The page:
Viscum album, the scientific name for European mistletoe, tells us two things about the plant – it is viscous and white. Both attributes apply to the berries – which are pearly, translucent white when ripe, and, if you squeeze one, full of a very very sticky white liquid.
And they’re just turning white now, the end of October/ beginning of November, having been green since the early spring. But only on the sunny side of the tree… berries in the shade still seem to be rather white, even now. Looking around the mistletoe on apple trees in Painswick today I found every colour from green, white with green hints, through to full pearly white.
Now berry colour is a big issue with our mistletoe – it is very variable even within Viscum album and its many subspecies. Some, in central Europe, are almost yellow when ripe (the variations have been studies by Dr Grazi in Switzerland) and there are many creamy variants too. Down in Spain and Portugal there is a red-berried variety – though this is, properly speaking a different species Viscum cruciatum – but I have seen papers suggesting even this is merely another colour-variant of V album.
Another issue here is recognition by birds. Studies have shown that many birds simply don’t recognise white mistletoe berries as food – they are tuned in to the usual red, blue, black and orange jobs, but not the more unusual white ones. This isn’t really surprising as mistletoe is the only native white-berried species in northern Europe. It has specialist feeders of course – notably the Mistle Thrush, whose latin name, Turdus viscivorous, translates as the ‘mistletoe-eating thrush’. Which seems logical, until you realise it was named (by Linnaeus himself) after its predilection for the berries of V cruciatum in Spain – which being red, doesn’t fully explain why it’s so fond of the white V album.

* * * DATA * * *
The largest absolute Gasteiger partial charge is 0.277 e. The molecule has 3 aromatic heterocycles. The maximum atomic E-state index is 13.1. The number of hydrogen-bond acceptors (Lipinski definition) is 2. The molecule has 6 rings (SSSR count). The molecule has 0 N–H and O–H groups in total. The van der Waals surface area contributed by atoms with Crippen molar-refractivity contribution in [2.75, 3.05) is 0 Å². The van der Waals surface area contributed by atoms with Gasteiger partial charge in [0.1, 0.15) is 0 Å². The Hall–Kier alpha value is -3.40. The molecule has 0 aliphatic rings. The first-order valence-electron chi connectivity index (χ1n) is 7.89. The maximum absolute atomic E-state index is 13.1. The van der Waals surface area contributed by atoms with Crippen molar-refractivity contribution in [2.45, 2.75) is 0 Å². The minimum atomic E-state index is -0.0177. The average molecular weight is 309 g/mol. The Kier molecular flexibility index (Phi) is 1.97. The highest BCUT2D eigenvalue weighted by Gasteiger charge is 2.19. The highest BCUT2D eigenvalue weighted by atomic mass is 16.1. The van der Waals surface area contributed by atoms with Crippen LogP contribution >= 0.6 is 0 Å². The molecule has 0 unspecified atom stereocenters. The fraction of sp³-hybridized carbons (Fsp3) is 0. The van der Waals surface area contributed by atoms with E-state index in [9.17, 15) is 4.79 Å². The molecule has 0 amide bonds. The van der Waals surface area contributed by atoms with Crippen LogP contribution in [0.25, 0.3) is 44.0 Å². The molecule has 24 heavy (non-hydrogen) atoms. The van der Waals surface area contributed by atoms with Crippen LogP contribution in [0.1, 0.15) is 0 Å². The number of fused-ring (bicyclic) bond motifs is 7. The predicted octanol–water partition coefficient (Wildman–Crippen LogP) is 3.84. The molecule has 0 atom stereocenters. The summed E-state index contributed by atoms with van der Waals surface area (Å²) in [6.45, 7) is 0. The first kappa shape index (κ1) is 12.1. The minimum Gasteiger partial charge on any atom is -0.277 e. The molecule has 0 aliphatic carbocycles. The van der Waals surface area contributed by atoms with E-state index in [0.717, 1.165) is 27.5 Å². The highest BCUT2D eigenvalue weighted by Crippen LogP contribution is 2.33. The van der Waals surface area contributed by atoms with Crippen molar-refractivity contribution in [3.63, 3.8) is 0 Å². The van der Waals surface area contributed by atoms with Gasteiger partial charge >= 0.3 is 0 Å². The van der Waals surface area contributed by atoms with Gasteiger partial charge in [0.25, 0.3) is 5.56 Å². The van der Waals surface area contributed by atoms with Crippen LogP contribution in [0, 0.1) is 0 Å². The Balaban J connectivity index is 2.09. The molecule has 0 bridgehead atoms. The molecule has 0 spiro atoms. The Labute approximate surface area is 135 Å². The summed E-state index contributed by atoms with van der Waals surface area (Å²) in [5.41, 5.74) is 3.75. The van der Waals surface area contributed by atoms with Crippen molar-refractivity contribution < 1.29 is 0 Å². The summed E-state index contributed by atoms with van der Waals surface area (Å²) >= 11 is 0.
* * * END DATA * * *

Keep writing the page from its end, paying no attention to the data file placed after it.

Maybe it just likes sticky berries. Contrary to popular legend, the mistle thrush doesn’t wipe the seed from its beak and swallow just the berry pulp, it swallows the whole lot, and craps out the seeds en masse, in a partially-digested sticky residue left over from the seeds.
And guess what, the seeds are green – already photosynthetic, the embryonic mistletoe plant already producing its own sugars by photosynthesis. This pic, taken this week, shows a string of the seeds, recently deposited by a Mistle Thrush. It’s a little early in the season for successful germination (that’s best in February) but it looks as if the top seed in the line is already germinating. Good luck to it – the bark looks a bit thick here!
It’s not just Mistle Thrushes that recognise and eat mistletoe berries – other Thrush family members join in – inc Blackbirds, Fieldfares etc. And Blackcaps, from another bird family, play abig part too – and they are rather more fastidious, wiping each seed from their beak before swallowing the pulp. Much better manners than Mistle Thrushes.